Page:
William highlights impact of Covid on cancer treatment
The Duke of Cambridge has acknowledged the “challenging” impact of coronavirus on cancer treatment, as he launched the construction of a £70 million centre to combat the disease.
William’s comments came during a visit to the Royal Marsden’s south London hospital to lay the foundation stone of the Oak Cancer Centre, a research and treatment facility.
In a speech during the ceremony in Sutton, the duke sounded a positive note, saying that despite the Covid-19 outbreak “there remains hope for the many thousands of people dealing with the effects of cancer”.
Cancer care has been severely affected by coronavirus, with one in three people living with the disease saying they have faced delays to treatment, diagnosis or missed appointments due to the pandemic, according to Cancer Research UK.
During his speech William said: “But before the official ground-breaking moment, I want to pause and acknowledge the unimaginable challenges that all those at the Marsden have faced this year.
“The knock-on effects of coronavirus have been felt widely, but the impact on cancer treatment for patients up and down the country has been one of the most acute and challenging.”
William also launched the Royal Marsden’s public appeal to raise the final millions required to build the centre.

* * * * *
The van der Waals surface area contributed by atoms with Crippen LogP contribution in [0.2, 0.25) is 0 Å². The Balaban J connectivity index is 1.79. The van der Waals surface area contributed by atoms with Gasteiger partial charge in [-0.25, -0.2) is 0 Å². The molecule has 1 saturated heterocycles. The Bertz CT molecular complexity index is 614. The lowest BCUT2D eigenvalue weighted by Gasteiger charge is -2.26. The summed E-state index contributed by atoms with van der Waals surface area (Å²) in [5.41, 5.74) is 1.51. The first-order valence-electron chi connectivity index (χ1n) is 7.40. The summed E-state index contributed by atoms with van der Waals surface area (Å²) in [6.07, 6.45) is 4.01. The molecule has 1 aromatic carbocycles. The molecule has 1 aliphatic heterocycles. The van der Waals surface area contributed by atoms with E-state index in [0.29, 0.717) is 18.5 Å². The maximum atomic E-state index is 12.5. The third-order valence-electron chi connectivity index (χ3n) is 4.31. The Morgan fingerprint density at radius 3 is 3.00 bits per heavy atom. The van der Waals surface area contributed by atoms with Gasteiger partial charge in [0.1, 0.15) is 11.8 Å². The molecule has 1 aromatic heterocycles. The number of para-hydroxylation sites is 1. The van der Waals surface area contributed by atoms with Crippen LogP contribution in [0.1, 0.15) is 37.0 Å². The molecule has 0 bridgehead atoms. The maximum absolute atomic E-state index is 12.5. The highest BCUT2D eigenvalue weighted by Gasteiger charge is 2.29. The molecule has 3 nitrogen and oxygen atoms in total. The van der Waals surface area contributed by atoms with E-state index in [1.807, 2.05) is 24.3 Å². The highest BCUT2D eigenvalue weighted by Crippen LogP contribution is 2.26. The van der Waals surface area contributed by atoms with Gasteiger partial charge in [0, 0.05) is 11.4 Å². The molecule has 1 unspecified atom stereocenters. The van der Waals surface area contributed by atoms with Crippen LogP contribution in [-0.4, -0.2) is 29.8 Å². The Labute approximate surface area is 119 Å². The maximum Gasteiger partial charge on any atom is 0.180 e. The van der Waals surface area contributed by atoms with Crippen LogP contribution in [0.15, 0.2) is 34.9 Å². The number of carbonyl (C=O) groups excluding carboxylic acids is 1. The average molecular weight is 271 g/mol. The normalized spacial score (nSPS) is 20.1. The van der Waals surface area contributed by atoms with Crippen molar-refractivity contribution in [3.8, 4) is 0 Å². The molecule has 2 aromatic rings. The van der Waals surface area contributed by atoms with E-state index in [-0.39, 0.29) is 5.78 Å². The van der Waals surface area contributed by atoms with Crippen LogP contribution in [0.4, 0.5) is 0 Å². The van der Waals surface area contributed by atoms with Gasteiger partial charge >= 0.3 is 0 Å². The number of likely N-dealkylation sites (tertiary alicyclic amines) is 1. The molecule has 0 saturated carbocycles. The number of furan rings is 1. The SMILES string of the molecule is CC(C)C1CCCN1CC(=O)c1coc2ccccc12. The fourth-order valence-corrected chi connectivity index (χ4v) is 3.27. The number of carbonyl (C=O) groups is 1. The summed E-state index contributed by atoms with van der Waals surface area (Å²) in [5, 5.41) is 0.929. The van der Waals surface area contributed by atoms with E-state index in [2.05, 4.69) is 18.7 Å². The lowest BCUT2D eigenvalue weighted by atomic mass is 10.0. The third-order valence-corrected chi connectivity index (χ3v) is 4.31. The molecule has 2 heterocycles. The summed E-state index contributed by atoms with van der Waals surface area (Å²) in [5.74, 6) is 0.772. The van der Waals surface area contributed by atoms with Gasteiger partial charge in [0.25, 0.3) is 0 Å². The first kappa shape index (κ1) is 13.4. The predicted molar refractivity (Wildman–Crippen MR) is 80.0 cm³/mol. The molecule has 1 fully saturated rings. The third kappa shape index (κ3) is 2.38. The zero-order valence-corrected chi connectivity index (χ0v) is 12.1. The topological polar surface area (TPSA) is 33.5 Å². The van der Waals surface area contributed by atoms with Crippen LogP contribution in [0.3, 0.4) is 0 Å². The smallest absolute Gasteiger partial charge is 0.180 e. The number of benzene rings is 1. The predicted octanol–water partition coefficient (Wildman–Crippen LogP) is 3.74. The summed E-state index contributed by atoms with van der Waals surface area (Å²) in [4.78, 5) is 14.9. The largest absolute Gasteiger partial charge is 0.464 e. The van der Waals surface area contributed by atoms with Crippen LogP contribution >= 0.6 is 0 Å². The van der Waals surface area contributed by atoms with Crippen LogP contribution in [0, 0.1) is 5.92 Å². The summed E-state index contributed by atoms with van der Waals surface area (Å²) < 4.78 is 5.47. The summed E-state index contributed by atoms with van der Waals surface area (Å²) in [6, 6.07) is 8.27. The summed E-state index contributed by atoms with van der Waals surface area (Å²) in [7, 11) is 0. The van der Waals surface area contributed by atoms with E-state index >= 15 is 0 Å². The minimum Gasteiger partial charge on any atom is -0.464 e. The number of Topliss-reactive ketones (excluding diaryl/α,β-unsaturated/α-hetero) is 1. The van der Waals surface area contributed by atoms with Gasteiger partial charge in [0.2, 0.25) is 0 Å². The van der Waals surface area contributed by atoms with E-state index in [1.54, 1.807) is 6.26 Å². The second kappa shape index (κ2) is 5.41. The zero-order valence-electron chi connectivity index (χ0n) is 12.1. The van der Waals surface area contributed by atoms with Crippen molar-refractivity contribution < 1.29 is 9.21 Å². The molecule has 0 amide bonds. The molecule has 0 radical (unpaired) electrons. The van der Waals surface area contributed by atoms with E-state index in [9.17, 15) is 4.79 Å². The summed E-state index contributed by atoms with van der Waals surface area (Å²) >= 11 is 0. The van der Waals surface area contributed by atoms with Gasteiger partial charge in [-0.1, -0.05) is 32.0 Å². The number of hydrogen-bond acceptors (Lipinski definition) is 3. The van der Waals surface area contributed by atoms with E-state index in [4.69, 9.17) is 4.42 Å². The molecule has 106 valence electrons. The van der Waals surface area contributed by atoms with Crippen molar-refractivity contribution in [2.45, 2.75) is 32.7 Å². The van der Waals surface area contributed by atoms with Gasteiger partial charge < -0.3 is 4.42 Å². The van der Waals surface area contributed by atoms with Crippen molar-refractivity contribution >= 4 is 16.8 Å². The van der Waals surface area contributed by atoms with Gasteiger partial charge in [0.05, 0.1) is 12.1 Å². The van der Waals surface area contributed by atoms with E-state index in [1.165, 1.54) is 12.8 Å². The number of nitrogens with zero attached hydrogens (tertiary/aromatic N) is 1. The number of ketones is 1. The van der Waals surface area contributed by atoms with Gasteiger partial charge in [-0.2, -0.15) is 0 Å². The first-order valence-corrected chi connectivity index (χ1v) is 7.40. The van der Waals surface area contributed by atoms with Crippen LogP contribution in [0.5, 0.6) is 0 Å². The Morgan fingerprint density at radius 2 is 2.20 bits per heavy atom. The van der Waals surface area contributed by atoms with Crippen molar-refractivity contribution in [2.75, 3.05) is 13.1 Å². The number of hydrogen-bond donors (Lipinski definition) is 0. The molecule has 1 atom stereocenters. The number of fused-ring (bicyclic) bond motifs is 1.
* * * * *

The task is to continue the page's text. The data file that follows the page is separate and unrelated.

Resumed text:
The Royal Marsden Cancer Charity has so far raised almost £62 million of the £70 million needed to complete the Oak Cancer Centre.
It is due to open to patients in 2022 and will provide a state-of-the-art research and treatment facility for 400 researchers under the same roof as those receiving treatment.
William went on to say in his speech: “Despite the challenging times we are living in, it is so important we take the time to acknowledge the tremendous work that continues all around us.
“And that irrespective of the global pandemic, there remains hope for the many thousands of people dealing with the effects of cancer.”
In 2007 William became president of the Royal Marsden NHS Foundation Trust, which specialises in cancer diagnosis, treatment and research, and followed in the footsteps of his mother Diana, Princess of Wales, who held the same position from 1989 until her death in 1997.
The duke’s visit came 30 years after Diana laid a ceremonial foundation stone to commemorate the building of the Chelsea Wing at the Royal Marsden’s other hospital in Chelsea, London.
During his visit William chatted to patients to hear how clinical trials have transformed their lives, and to talk about their experiences of receiving treatment during the pandemic.